Let us continue our exploration of Fall, et al. the al. being played by Watts, Nielsen Gammon, Jones, Niyogi, Christy and Pielke Sr. Credit where credit is due of course, but Eli thinks that after he drives his combine harvester through their carrot patch they may not be so happy.
To his credit John N-G has been posting a lot on this, describing what he thinks is worthwhile about the paper. Here is how he differentiates between Fall, et al. and Menne, et al.
So Eli being a RTFR kinda bunny asked where the data was, and John pointed. Many thanks, and Eli went and got and extracted the Excel file with the results. Now to be honest, Eli was not looking for what he found, but what he found has implications both for Fall et al, and elsewhere (tho not so much for GISSTEMP). When Eli unzipped the Final List.xls he sorted it by Watts Rank (1-5, with 5 being the worst stations) and by location: Rural, Suburban and Urban.
Then, thanks to Gatesian logic, the Rabett compared the number of stations in each Watts Rank by location and count,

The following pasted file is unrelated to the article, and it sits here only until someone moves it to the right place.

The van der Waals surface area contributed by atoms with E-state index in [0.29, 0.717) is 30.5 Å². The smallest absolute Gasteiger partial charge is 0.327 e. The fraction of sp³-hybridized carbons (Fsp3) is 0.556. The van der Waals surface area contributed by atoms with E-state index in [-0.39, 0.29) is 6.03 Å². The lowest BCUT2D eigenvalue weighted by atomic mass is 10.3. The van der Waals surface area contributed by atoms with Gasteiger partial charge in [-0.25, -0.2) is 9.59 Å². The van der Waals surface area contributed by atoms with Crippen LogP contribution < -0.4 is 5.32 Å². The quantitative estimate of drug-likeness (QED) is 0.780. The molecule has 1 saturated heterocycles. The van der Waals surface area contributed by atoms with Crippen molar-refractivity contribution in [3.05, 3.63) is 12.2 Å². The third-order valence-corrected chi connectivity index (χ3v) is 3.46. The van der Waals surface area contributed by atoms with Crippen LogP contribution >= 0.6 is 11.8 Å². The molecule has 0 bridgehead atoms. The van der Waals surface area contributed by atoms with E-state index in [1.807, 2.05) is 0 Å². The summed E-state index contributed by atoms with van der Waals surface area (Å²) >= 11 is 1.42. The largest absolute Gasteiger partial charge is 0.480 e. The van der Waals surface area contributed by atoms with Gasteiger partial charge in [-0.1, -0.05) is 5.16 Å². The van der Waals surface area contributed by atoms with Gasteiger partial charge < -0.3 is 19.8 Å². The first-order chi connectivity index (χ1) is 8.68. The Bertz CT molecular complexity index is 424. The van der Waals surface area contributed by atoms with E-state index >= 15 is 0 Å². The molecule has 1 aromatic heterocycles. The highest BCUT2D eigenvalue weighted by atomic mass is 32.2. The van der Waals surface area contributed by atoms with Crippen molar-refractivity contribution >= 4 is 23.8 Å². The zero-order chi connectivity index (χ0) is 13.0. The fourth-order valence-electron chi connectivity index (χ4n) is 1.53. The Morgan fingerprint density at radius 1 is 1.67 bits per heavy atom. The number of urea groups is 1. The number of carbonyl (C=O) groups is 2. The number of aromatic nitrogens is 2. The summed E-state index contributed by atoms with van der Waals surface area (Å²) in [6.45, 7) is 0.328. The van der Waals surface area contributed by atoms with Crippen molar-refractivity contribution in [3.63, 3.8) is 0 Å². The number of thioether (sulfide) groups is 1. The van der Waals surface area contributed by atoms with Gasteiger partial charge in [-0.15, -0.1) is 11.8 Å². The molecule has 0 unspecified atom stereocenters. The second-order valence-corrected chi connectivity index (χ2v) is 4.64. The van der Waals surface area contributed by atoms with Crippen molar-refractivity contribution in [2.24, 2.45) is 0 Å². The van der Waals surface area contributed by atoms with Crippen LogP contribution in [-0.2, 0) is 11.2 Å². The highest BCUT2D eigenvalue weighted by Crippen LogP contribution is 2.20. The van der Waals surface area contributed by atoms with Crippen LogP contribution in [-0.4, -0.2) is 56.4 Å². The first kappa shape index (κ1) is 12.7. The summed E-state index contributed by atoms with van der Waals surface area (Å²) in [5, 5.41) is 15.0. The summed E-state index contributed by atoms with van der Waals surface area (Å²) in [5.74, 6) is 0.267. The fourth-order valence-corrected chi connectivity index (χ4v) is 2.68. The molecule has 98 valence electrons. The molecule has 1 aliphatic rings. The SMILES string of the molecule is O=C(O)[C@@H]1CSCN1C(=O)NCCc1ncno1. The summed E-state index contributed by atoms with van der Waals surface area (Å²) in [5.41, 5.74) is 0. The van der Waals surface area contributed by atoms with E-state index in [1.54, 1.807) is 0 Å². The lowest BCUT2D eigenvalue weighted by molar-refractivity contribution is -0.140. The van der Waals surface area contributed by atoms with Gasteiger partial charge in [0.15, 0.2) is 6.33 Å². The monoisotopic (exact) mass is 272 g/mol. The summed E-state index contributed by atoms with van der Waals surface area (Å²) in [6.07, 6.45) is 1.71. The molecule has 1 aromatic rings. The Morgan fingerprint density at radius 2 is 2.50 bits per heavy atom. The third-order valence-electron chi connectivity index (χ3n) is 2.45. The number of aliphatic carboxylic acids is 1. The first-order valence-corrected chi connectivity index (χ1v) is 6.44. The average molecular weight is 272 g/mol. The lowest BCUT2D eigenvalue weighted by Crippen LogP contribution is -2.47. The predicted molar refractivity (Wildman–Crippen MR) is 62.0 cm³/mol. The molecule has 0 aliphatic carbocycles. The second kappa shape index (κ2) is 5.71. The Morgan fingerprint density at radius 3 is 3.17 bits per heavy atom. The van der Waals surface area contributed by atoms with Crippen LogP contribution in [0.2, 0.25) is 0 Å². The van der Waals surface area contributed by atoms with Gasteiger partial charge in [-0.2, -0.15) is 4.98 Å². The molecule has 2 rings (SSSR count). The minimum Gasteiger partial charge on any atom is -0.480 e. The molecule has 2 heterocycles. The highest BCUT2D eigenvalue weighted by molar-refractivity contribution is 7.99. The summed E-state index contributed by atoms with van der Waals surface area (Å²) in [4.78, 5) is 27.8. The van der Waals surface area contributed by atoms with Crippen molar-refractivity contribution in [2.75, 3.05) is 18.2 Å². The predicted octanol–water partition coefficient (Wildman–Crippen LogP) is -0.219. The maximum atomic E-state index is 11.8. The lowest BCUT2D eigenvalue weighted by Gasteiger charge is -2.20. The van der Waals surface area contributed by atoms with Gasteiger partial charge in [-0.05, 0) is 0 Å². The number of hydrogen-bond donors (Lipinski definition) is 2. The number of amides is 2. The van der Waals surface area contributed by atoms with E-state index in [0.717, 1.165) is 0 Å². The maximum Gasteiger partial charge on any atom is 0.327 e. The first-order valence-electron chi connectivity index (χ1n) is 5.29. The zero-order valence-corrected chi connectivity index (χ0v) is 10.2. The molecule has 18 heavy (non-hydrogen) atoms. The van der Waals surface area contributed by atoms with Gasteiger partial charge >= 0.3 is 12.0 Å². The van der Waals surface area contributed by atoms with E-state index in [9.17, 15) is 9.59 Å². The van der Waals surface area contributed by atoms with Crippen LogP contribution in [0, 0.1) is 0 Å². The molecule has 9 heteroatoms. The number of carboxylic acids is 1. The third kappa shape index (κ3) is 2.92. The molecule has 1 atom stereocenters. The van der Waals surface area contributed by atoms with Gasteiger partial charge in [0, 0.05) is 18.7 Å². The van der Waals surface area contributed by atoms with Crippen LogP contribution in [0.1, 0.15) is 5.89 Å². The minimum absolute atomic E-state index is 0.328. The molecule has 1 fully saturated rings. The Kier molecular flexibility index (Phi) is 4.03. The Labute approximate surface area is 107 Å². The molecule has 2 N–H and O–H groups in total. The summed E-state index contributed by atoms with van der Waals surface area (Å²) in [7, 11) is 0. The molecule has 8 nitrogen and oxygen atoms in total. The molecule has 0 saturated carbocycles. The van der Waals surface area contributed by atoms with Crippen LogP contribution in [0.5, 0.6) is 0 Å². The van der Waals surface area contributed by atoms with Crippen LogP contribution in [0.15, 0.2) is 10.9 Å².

It was an ah choo moment, because clearly rural stations are relatively under-represented in categories 1 and 2, but relatively over represented in the worst three rankings.
The implication of this is that Fall and Co. (and Menne) can and should not simply compare results from categories with each other, but should first look and see how the rural, suburban and urban distributions vary within categories, and indeed they do. Let the bunnies look at this for a couple of categories (gets very Tamino like) starting with Category 2